Customize your bathroom

Ever since bathrooms stopped being tiled from head to foot, plaster, wood and other snug materials have conquered the floors and walls, allowing plenty of scope for personal preferences in the choice of colours and materials. Although painting techniques still play a major role, wallpaper has started catching up – even in the bathroom. Wallpaper designs are more exciting than they've been for ages, and creatives like Ulf Moritz are swiftly translating current trends into wall coverings. Depending on tastes or trends, you can give the room a retro look, create an opulent Baroque feel or conjure up Japanese patterns on the walls.  


But patterns are also featuring on the latest sanitaryware, adorning fixtures like washstands and shower trays. Villeroy & Boch's "Memento New Glory" wash basin combines purist lines with a neo-Baroque motif. Its new "La Belle" collection comes with an optional floral pattern, and Phoenix Design have applied a lily motif to Kaldewei's shower trays. 


Many fashion houses still produce their pret-à-porter products very exclusively and in limited numbers. Some sanitaryware manufacturers are collaborating with renowned fashion designers to avail themselves of the same exclusivity. In the 90s (before he sold his brand), Wolfgang Joop was invited to create a series of tile designs for Villeroy & Boch. The result was a shimmering, elegant collection that created some interesting counterpoints to the white ceramic ware. Japanese designer Kenzo has also collaborated with the Mettlach-based company, applying his typical floral patterns to its tiles.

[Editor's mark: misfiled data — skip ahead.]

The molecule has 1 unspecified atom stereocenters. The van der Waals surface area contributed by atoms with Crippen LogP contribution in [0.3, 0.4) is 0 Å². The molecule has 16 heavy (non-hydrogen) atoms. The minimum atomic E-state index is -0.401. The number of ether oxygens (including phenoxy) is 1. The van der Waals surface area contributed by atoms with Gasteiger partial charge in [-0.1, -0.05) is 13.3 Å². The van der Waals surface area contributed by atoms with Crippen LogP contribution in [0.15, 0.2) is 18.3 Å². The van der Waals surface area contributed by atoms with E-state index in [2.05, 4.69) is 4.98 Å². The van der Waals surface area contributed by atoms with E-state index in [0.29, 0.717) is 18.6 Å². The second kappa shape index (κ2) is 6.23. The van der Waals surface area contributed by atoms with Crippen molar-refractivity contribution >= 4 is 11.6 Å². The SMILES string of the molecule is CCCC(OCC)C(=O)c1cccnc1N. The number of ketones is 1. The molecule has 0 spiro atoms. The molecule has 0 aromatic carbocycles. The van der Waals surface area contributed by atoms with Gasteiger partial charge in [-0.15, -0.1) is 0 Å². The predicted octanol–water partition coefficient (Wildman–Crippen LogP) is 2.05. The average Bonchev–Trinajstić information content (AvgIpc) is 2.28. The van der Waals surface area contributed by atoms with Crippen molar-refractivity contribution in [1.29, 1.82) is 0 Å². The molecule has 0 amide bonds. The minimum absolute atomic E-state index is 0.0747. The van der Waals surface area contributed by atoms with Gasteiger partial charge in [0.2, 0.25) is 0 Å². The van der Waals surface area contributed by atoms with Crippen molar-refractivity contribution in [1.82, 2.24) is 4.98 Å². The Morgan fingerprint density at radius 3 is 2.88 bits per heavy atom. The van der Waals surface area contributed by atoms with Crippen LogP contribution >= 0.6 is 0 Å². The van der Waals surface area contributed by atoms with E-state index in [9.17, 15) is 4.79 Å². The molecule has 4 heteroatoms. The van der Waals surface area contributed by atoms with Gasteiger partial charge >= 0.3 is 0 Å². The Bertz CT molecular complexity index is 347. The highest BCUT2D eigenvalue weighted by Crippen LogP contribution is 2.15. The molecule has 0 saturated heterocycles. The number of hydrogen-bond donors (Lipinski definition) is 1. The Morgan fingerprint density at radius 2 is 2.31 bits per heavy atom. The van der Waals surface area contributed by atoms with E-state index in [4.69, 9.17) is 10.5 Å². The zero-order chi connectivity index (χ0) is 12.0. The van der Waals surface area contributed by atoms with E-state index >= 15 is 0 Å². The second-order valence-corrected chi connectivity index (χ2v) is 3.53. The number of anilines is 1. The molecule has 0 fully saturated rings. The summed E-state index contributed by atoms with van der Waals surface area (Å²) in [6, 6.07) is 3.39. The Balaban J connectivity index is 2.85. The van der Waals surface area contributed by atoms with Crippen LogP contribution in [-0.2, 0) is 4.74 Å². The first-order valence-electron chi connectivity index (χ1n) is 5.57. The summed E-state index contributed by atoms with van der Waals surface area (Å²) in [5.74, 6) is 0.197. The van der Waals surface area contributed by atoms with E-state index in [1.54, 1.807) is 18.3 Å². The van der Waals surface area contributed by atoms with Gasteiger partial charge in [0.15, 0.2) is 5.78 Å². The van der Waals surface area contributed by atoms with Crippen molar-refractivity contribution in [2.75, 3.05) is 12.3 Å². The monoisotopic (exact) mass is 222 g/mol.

Several complete collections of sanitaryware have been created in collaboration with fashion companies as well. The "Joop!" range includes bathroom ceramics and furniture by Keramag, shower partitions, bathtubs and shower trays by Koralle and fittings and accessories by Kludi. A specially developed range of tiles by Steuler adds the finishing touches. The designers' brief: to create a convincing bathroom culture scenography that combines luxury with deliberate stylistic counterpoints and allows maximum scope for creative and imaginative compositions. The washstand concept is particularly interesting: the extremely thick materials and precise lines are intended to create a sense of exquisite value. Label aficionados will love the tiles: they feature a stylised thistle – the Joop! logo. 


Esprit is another of the lifestyle and fashion brands entering the bathroom sector. It stands for smart, affordable luxury for a young, free-spending audience. Together with fittings manufacturer Kludi, Esprit developed the "Esprit home bath concept", aimed at style-conscious, wellness-oriented men and women between 25 and 40. The basic equipment includes a square wash basin, a series of fittings, modular storage furniture, accessories and a glass shower. The idea is to permit flexible bathroom interiors that can adapt to changes: from a guest bathroom to a washroom for singles to double basins for a growing family.